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September 07, 2006

Asti Trattoria, 408C E 43rd St

As Emmett Fox has shifted his gaze to Mediterranean cuisine at Fino, Asti has settled in to its role as a neighborhood stalwart of solid - if not spectacularly interesting - Italian fare. I've had a few disappointing dishes at Asti over the years - including a thick, rubber band-textured homemade papardelle that will linger in memory forever - but the overall experience of Asti is one of good quality food and familiarity. The staff is attentive and knowledgeable and the wine list has grown enough to potentially embarrass some of Asti's upscale competition.

Asti hasn't lost the spirit of a neighborhood joint; you can still eat cheaply and well here if you're selective. Pizzas and pastas are competent or above average, but if you stick with the staples you'll miss near-classics like the Buddy's chicken with roasted vegetables, a hearty, solid entree that everyone should try once. Once you do sample it, try it at home as well - it's a model of simplicity.

Sometimes Asti cranks up the hearty meter a notch too far, as in the seafood risotto, which came inundated in a tomato sauce that not only overwhelmed the seafood (which is a shame, as the squid was perfect) but seemed to relegate the rice itself to an afterthought. A side of sauteed spinach with garlic, which we picked with the intention of balancing out the risotto with something intense, cowered in the corner, clearly embarrassed.

Conversely, a carrot canneloni was thin and airy, almost to the point of being inconsequential. A special starter proved the most interesting dish of the night - an impossibly light celeriac cake came with sauteed fennel, creating an almost perfectly archetypal "summer" flavor. I don't know if this is going to be offered regularly, but get it when you can.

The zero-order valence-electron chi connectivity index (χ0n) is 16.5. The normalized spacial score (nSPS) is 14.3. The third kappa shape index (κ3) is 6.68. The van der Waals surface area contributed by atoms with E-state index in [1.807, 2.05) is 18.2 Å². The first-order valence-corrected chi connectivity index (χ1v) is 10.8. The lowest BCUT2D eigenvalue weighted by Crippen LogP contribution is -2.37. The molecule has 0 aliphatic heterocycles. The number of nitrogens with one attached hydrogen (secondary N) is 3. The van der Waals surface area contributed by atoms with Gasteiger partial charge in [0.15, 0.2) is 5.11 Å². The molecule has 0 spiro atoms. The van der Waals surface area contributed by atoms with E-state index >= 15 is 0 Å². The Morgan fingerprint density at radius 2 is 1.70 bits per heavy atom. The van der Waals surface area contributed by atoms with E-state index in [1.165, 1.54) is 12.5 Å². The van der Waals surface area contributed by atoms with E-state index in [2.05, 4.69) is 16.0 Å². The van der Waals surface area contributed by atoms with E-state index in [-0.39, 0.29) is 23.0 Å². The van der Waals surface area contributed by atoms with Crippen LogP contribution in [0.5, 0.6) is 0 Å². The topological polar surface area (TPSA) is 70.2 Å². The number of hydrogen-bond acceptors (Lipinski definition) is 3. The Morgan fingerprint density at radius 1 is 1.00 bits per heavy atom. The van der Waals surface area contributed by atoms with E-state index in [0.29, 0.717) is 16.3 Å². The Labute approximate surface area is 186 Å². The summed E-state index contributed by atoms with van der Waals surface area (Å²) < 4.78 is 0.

Standards like white bean dip continue to be solid choices, and my experience with the soups at Asti has been mostly positive, including a memorable cabbage and proscuitto soup that, again, evinced the flavors of its season flawlessly.

In fact, eating seasonally from the specials or eating cheaply from the standards seem to be the most reliable paths at Asti. The wine recommendations at our last meal were spot-on and the service was what it should be at a neighborhood place - a little laid back, but always attentive. As long as you're not bothered by the incessant racket of the open kitchen or the tight quarters of most of the tables, Asti remains a worthwhile evening out.


Posted by brentbuford at September 7, 2006 07:46 PM


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